The Court agreed with the finding of the High Court concerning the realm of judicial review of the action of State in matters relating to contracts.

The Bench observed that it is correctly found that Court cannot examine the details of the terms of the contract.

The Court further also held that the High Court erred in holding that fair competition or level playing field would be denied to each bidder as someone may bag the tender by quoting the lesser rate of GST, creating a substantial difference in the total price.

The Bench in this context noted, "Undoubtedly, selection is based on aggregating the base price with the tax (GST). If there is lack of clarity, each bidder would be in a position to take a shot at the tender by understating the value of the tax."

The Court further referred to the various provisions of the GST Act and observed, "It is clear that the GST, be it under the Central Act and the State Goods and Services Act, are indirect taxes imposed on the supply of goods and services or both. Except in a case falling under the reverse tax mechanism, it is the supplier of the goods and services, who would remain liable to pay the tax."

The Bench added that it is the supplier who is obliged to file returns which include monthly returns and annual returns. He is also to self-assess and pay the tax in accordance with the provisions.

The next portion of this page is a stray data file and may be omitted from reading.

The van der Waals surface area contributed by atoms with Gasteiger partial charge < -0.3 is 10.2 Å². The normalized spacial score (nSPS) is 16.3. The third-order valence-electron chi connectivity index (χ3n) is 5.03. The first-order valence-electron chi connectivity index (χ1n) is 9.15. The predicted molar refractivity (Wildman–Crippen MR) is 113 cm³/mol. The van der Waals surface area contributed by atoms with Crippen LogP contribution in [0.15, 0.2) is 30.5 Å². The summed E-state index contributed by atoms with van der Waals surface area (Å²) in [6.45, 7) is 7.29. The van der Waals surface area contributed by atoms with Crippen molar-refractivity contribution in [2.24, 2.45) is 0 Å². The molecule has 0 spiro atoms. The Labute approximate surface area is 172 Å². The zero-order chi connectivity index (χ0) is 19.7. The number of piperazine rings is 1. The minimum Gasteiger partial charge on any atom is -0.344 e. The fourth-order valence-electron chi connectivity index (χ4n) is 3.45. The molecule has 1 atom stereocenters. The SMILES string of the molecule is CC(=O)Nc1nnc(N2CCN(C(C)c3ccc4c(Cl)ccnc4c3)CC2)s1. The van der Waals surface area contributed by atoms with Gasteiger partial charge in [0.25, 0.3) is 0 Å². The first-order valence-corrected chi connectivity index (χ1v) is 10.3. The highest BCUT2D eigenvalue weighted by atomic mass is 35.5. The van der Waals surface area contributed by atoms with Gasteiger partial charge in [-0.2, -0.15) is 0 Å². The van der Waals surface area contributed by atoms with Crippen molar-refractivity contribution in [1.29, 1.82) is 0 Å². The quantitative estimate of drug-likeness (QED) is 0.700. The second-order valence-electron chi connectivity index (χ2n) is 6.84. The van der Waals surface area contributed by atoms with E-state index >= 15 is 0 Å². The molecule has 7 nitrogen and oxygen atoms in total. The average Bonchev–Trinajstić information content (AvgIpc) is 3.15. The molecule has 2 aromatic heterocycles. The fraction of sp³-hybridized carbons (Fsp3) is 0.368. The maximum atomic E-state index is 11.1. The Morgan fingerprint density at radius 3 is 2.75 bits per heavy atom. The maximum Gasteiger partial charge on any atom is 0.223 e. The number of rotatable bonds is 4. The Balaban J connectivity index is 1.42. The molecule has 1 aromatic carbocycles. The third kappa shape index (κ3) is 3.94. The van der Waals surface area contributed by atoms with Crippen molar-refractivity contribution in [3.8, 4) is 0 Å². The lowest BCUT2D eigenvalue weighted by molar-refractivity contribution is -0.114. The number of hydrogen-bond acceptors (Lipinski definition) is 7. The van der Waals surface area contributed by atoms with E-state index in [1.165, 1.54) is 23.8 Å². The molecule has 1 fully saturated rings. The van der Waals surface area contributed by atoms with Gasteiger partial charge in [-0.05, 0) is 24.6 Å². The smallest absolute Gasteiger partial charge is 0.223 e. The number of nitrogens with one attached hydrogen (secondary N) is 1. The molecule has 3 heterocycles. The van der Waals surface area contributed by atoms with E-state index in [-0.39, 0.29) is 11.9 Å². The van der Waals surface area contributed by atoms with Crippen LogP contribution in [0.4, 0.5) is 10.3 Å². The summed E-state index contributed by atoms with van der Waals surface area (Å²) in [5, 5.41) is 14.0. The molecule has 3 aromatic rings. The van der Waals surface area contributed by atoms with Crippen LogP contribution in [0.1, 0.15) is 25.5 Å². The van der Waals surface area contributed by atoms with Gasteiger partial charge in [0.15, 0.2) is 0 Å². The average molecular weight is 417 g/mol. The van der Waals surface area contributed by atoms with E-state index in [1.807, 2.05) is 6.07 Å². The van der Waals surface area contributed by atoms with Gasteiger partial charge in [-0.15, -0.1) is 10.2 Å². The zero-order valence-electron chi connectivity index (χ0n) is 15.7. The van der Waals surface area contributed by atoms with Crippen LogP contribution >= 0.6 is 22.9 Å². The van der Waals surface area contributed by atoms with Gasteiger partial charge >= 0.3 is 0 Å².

While referring to the clauses of the tender document, the Court held, "It is clear that the Clauses read together will yield the following result, bearing in mind also the GST regime. The liability to pay tax under the GST regime is on the supplier. He must make inquires and make an informed decision as to what would be the relevant HSN Code applicable to the items and the rate of tax applicable."

The Court further held that the Appellants are right in contending that there is no statutory duty, which could have been enforced in the manner done in the impugned Judgment. There is no public duty that is enforceable.

The Bench thus held that the Court cannot cull out a public duty to provide for the correct HSN Code. Therefore, the Court held, "we cannot support the impugned judgment based on the issuance of tenders as contended."

The Court additionally noted the Appellant's contention that the liability to pay the GST, an indirect tax lies with the supplier of goods and services. The Court held that the exception admitted by the Appellants is in cases covered under Section 9(3) of the GST Act which provides for a reverse charge mechanism.

The Court held that the Appellants had made out a case for the interference with the impugned Judgment.

Thus, the Court directed, "…in order to also ensure that the successful tenderer pays the tax due and to further ensure that, by not correctly quoting the GST rate, there is no tax evasion, we would think it is necessary to direct that, in all cases, where a contract is awarded by the appellants, a copy of the document, by which, the contract is awarded containing all material details shall be immediately forwarded to the concerned jurisdictional Officer. It is accordingly ordered."

In the light of these observations, the Court allowed the appeal and set aside the impugned judgment of the High Court.

Cause Title - Union of India & Ors. v. Bharat Forge Ltd. & Another